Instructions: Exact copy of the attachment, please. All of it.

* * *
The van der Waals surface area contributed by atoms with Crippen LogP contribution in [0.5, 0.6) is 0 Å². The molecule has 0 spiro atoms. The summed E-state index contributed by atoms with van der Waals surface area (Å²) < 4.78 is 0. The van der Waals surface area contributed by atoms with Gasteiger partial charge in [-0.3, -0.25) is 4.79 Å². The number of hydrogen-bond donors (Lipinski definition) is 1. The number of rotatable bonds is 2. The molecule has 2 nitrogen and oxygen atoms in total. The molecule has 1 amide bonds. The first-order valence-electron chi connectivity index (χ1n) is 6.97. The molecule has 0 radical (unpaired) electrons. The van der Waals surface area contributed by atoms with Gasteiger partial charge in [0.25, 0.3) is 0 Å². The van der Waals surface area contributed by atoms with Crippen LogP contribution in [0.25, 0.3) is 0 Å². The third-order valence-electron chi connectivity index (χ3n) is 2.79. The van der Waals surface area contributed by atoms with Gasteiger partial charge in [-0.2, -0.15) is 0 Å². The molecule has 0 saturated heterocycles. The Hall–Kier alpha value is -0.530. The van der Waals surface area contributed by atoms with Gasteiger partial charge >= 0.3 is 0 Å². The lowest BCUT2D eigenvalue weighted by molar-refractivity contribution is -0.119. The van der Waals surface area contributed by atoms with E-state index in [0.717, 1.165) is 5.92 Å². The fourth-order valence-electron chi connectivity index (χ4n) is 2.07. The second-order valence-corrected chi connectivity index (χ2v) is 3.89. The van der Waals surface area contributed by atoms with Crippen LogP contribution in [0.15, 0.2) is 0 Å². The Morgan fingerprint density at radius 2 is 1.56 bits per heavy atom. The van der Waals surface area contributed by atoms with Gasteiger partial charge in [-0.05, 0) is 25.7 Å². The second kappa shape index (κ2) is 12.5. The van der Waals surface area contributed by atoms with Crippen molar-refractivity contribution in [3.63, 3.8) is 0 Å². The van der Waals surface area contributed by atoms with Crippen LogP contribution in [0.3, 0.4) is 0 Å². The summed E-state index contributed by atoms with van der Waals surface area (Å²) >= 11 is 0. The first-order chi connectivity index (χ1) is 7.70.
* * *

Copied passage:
The van der Waals surface area contributed by atoms with Crippen LogP contribution in [0.5, 0.6) is 0 Å². The molecule has 0 spiro atoms. The summed E-state index contributed by atoms with van der Waals surface area (Å²) < 4.78 is 0. The van der Waals surface area contributed by atoms with Gasteiger partial charge in [-0.3, -0.25) is 4.79 Å². The number of hydrogen-bond donors (Lipinski definition) is 1. The number of rotatable bonds is 2. The molecule has 2 nitrogen and oxygen atoms in total. The molecule has 1 amide bonds. The first-order valence-electron chi connectivity index (χ1n) is 6.97. The molecule has 0 radical (unpaired) electrons. The van der Waals surface area contributed by atoms with Gasteiger partial charge in [0.25, 0.3) is 0 Å². The van der Waals surface area contributed by atoms with Crippen LogP contribution in [0.25, 0.3) is 0 Å². The third-order valence-electron chi connectivity index (χ3n) is 2.79. The van der Waals surface area contributed by atoms with Gasteiger partial charge in [-0.2, -0.15) is 0 Å². The molecule has 0 saturated heterocycles. The Hall–Kier alpha value is -0.530. The van der Waals surface area contributed by atoms with Gasteiger partial charge >= 0.3 is 0 Å². The lowest BCUT2D eigenvalue weighted by molar-refractivity contribution is -0.119. The van der Waals surface area contributed by atoms with E-state index in [0.717, 1.165) is 5.92 Å². The fourth-order valence-electron chi connectivity index (χ4n) is 2.07. The second-order valence-corrected chi connectivity index (χ2v) is 3.89. The van der Waals surface area contributed by atoms with Crippen LogP contribution in [0.15, 0.2) is 0 Å². The Morgan fingerprint density at radius 2 is 1.56 bits per heavy atom. The van der Waals surface area contributed by atoms with Gasteiger partial charge in [-0.05, 0) is 25.7 Å². The second kappa shape index (κ2) is 12.5. The van der Waals surface area contributed by atoms with Crippen molar-refractivity contribution in [3.63, 3.8) is 0 Å². The van der Waals surface area contributed by atoms with Crippen LogP contribution in [0.3, 0.4) is 0 Å². The summed E-state index contributed by atoms with van der Waals surface area (Å²) >= 11 is 0. The first-order chi connectivity index (χ1) is 7.70.